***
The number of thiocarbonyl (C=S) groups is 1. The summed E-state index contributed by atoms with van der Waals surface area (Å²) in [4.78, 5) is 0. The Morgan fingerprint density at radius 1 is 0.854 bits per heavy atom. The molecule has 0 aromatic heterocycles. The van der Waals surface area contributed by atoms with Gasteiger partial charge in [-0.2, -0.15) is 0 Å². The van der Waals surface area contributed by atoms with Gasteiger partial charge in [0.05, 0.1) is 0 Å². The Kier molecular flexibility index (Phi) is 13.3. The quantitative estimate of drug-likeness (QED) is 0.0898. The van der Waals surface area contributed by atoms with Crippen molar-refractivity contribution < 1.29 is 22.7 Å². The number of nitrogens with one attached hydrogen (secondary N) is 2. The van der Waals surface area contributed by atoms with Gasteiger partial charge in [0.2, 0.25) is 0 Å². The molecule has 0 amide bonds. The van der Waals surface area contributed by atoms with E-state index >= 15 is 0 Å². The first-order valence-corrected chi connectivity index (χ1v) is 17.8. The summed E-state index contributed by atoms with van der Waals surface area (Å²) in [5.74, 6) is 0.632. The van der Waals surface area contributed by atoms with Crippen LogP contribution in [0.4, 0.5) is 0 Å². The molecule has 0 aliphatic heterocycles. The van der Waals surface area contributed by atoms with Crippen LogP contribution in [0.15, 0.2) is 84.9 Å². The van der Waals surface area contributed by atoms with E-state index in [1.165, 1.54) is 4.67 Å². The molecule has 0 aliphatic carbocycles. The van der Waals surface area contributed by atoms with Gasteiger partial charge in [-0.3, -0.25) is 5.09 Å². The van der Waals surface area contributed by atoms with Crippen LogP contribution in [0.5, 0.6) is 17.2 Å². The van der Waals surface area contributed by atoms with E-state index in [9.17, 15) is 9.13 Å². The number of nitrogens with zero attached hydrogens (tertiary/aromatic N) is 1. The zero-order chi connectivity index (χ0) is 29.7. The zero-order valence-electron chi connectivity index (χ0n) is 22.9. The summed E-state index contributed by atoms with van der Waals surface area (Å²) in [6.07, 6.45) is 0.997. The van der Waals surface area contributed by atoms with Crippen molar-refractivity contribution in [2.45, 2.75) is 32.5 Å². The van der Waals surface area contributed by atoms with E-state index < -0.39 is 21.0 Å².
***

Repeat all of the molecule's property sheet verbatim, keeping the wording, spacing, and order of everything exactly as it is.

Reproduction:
The number of thiocarbonyl (C=S) groups is 1. The summed E-state index contributed by atoms with van der Waals surface area (Å²) in [4.78, 5) is 0. The Morgan fingerprint density at radius 1 is 0.854 bits per heavy atom. The molecule has 0 aromatic heterocycles. The van der Waals surface area contributed by atoms with Gasteiger partial charge in [-0.2, -0.15) is 0 Å². The van der Waals surface area contributed by atoms with Gasteiger partial charge in [0.05, 0.1) is 0 Å². The Kier molecular flexibility index (Phi) is 13.3. The quantitative estimate of drug-likeness (QED) is 0.0898. The van der Waals surface area contributed by atoms with Crippen molar-refractivity contribution < 1.29 is 22.7 Å². The number of nitrogens with one attached hydrogen (secondary N) is 2. The van der Waals surface area contributed by atoms with Gasteiger partial charge in [0.2, 0.25) is 0 Å². The molecule has 0 amide bonds. The van der Waals surface area contributed by atoms with E-state index >= 15 is 0 Å². The first-order valence-corrected chi connectivity index (χ1v) is 17.8. The summed E-state index contributed by atoms with van der Waals surface area (Å²) in [5.74, 6) is 0.632. The van der Waals surface area contributed by atoms with Crippen LogP contribution in [0.4, 0.5) is 0 Å². The molecule has 0 aliphatic heterocycles. The van der Waals surface area contributed by atoms with Crippen LogP contribution in [0.15, 0.2) is 84.9 Å². The van der Waals surface area contributed by atoms with E-state index in [1.165, 1.54) is 4.67 Å². The molecule has 0 aliphatic carbocycles. The van der Waals surface area contributed by atoms with Gasteiger partial charge in [-0.3, -0.25) is 5.09 Å². The van der Waals surface area contributed by atoms with Crippen LogP contribution in [0.5, 0.6) is 17.2 Å². The van der Waals surface area contributed by atoms with E-state index in [9.17, 15) is 9.13 Å². The number of nitrogens with zero attached hydrogens (tertiary/aromatic N) is 1. The zero-order chi connectivity index (χ0) is 29.7. The zero-order valence-electron chi connectivity index (χ0n) is 22.9. The summed E-state index contributed by atoms with van der Waals surface area (Å²) in [6.07, 6.45) is 0.997. The van der Waals surface area contributed by atoms with Crippen molar-refractivity contribution in [2.45, 2.75) is 32.5 Å². The van der Waals surface area contributed by atoms with E-state index < -0.39 is 21.0 Å².